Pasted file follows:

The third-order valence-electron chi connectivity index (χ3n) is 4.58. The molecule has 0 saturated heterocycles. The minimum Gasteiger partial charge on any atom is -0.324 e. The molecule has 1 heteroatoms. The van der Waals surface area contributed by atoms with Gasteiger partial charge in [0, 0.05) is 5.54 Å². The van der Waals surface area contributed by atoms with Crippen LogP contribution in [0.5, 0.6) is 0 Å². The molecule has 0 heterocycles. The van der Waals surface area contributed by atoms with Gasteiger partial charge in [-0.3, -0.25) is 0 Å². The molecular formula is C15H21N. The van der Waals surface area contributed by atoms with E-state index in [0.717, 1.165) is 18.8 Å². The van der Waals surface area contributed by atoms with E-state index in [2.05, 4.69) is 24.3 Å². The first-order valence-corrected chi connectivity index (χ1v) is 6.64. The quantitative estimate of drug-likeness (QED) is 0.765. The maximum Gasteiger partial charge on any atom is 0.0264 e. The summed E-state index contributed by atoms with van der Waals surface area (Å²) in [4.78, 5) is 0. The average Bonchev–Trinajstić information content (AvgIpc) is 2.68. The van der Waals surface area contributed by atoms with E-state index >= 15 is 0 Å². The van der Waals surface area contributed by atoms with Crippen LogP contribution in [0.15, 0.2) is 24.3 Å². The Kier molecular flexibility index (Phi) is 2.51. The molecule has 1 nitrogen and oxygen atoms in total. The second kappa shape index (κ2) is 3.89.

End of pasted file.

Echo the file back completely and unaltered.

The third-order valence-electron chi connectivity index (χ3n) is 4.58. The molecule has 0 saturated heterocycles. The minimum Gasteiger partial charge on any atom is -0.324 e. The molecule has 1 heteroatoms. The van der Waals surface area contributed by atoms with Gasteiger partial charge in [0, 0.05) is 5.54 Å². The van der Waals surface area contributed by atoms with Crippen LogP contribution in [0.5, 0.6) is 0 Å². The molecule has 0 heterocycles. The van der Waals surface area contributed by atoms with Gasteiger partial charge in [-0.3, -0.25) is 0 Å². The molecular formula is C15H21N. The van der Waals surface area contributed by atoms with E-state index in [0.717, 1.165) is 18.8 Å². The van der Waals surface area contributed by atoms with E-state index in [2.05, 4.69) is 24.3 Å². The first-order valence-corrected chi connectivity index (χ1v) is 6.64. The quantitative estimate of drug-likeness (QED) is 0.765. The maximum Gasteiger partial charge on any atom is 0.0264 e. The summed E-state index contributed by atoms with van der Waals surface area (Å²) in [4.78, 5) is 0. The average Bonchev–Trinajstić information content (AvgIpc) is 2.68. The van der Waals surface area contributed by atoms with E-state index >= 15 is 0 Å². The van der Waals surface area contributed by atoms with Crippen LogP contribution in [0.15, 0.2) is 24.3 Å². The Kier molecular flexibility index (Phi) is 2.51. The molecule has 1 nitrogen and oxygen atoms in total. The second kappa shape index (κ2) is 3.89.